19 May Irrigation manager is on the move
Despite the past two days of passing showers, May has been an incredibly hot dry month on the farm. We are lucky to have a robust irrigation system that we have established over the years, but that system doesn’t function without the work of an irrigation manager. That person this season is Justin Seelaus, and he’s had a busy month with extremely hot temperatures and a lack of rain.
The average rainfall for our area for May is around 4 inches. So far we have received a little less than an inch this month- and that was all in one day. Despite the steady supply of water provided to them since transplant, spring crops are certainly suffering due to the extreme heat. Our sugar snap peas are looking pretty pitiful, despite the attention we have lavished on them over the past month. However, the heat-loving cucumbers and summer squash and tomatoes are growing in leaps and bounds.
This time of year is the peak of transplanting for the season- Justin must hustle to keep the baby plants watered when they are their most vulnerable. And with every new planting, a new field gets added to the irrigation schedule. After an initial soaking in, the goal is to water everything two times a week, for at least 2 hours at a time. This mimics about a half inch of rainfall with each watering.
“One of the things I really love about being irrigation manager, is knowing I have a direct correlation with the plant success (or doom!) and seeing noticeable growth from day to day, especially in crops like cucumbers and summer squash. ” Justin’s job takes him around the farm on a daily basis. “I get to walk the fields almost everyday, I have an intimate connection with each bed and each crop.”
The majority of our crops are watered with drip irrigation, though we still do a fair share with overhead irrigation, which is delivered through above ground pipes and sprinkler heads. Overhead is used on bare ground crops like potatoes, beets, carrots, radishes and turnips. We use sprinkler heads called the R2000 Windfighters- aptly named because they actually function better with a little wind, critical on the hill tops of Blooming Glen.
From a water conservation standpoint the value of the drip tape cannot be underestimated. Buried a few inches underground, and then covered by the black mulch, the drip allows us to use less water to achieve the results we need.
Each bed, depending on the crop, gets one or two lines of drip. Cucumbers, tomatoes, squash and melons, 1 line; fennel, kale, and onions, 2 lines. So far this season we have laid 16 rolls of drip tape- that’s close to 23 miles of drip irrigation bringing life sustaining water to our plants that Justin has to monitor and repair if needed.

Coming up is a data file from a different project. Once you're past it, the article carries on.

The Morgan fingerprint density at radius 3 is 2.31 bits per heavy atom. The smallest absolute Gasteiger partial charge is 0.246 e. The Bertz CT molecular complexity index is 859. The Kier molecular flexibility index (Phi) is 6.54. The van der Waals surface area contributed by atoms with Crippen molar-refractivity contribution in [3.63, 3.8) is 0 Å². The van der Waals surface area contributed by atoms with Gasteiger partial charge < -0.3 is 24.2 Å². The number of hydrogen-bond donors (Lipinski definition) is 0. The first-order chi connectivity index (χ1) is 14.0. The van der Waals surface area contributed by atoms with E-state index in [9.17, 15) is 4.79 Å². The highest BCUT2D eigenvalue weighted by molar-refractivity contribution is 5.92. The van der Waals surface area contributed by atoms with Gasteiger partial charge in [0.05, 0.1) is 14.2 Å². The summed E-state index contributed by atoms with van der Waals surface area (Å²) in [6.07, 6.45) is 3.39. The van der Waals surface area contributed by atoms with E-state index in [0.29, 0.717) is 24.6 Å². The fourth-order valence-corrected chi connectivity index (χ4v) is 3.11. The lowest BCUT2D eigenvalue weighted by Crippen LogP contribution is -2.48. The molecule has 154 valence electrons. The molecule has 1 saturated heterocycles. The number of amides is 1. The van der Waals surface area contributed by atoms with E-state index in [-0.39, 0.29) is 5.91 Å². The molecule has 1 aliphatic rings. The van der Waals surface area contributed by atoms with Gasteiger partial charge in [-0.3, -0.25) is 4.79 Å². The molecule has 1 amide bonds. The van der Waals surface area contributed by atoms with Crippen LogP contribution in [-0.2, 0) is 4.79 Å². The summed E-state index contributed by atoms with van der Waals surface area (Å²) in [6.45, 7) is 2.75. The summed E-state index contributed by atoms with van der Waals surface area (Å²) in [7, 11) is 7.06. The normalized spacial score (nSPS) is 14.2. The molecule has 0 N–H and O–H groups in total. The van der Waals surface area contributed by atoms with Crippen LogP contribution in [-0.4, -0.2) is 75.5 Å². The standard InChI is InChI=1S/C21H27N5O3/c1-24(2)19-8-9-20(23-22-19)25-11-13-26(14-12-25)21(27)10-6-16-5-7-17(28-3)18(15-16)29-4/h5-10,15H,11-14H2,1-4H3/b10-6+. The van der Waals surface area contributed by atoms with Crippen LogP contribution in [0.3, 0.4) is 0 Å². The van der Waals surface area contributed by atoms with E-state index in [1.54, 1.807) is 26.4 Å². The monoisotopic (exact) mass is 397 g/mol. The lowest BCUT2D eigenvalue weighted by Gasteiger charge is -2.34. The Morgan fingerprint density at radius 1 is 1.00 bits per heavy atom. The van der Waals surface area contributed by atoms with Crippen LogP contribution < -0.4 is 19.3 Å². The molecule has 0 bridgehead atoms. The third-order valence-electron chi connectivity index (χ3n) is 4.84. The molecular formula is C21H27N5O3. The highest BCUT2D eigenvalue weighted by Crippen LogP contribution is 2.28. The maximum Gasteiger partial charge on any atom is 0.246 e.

You may spot Justin cruising the farm on the orange ATV we call “The Shark”, one of the perks of the job. This Del Val grad is constantly on the go, turning water on and off in various fields, accompanied by his bucket of parts- connectors, end plugs, tools to build the manifold, knife, screwdriver, cordless drill, pvc fittings, pressure regulators and pressure gauges.
The drip lines are laid by the tractor drawn implement, but they all come together out of the fields into a manifold that Justin builds, and each manifold gets a pressure regulator. The drip lines function best at 12 psi, but the well is set at 50 psi, the optimum pressure to run our Windfighter sprinkler heads. Pressure regulators are used to bring the pressure down to keep from blowing the drip lines out.
Even though the drip lines are buried a few inches in the soil, they can still get holes in them during the transplanting process. A certain amount of Justin’s time is spent repairing leaks. The biggest culprit, besides tractors running over the manifolds, is driving in stakes for trellised crops, of which we have about 2 acres. This activity can quickly make swiss cheese out of the drip lines if the crew isn’t careful.
Another crucial job of the irrigation manager is fertigating, which is running fertilizer through the drip irrigation system. Right now Justin has been fertigating the strawberries with a certified organic fertilizer that contains seaweed, calcium, and other vital nutrients that aid in bloom. We also utilize a fish and kelp blend to provide support to the growth of our leafy green crops.
According to Justin one of the biggest challenges of the job is finding the sweet spot where you are running as much water as you can without overburdening the system to the point where it loses efficiency. “It’s something I have learned by observing pressure changes in the lines as more water is turned on.”
The ground is still a bit damp from the rain we had a few days ago, but soon enough Justin will be heading out to hook up the drip lines on the newly planted field of sweet peppers, juggling his daily water schedule between the regular farm jobs like harvesting and weeding, and heading home at the end of the day to empty his pockets of all the miscellaneous drip connectors he’s accumulated over the day.
Post and photos by Tricia Borneman, Blooming Glen farmer and co-owner. Tricia and her husband Tom have been farming together since 2000. Blooming Glen Farm is entering its 10th season bringing high quality certified organic vegetables, herbs, fruits and cut flowers to our local community. Tricia is passionate about food, art and nature and the intersection and expression of all three.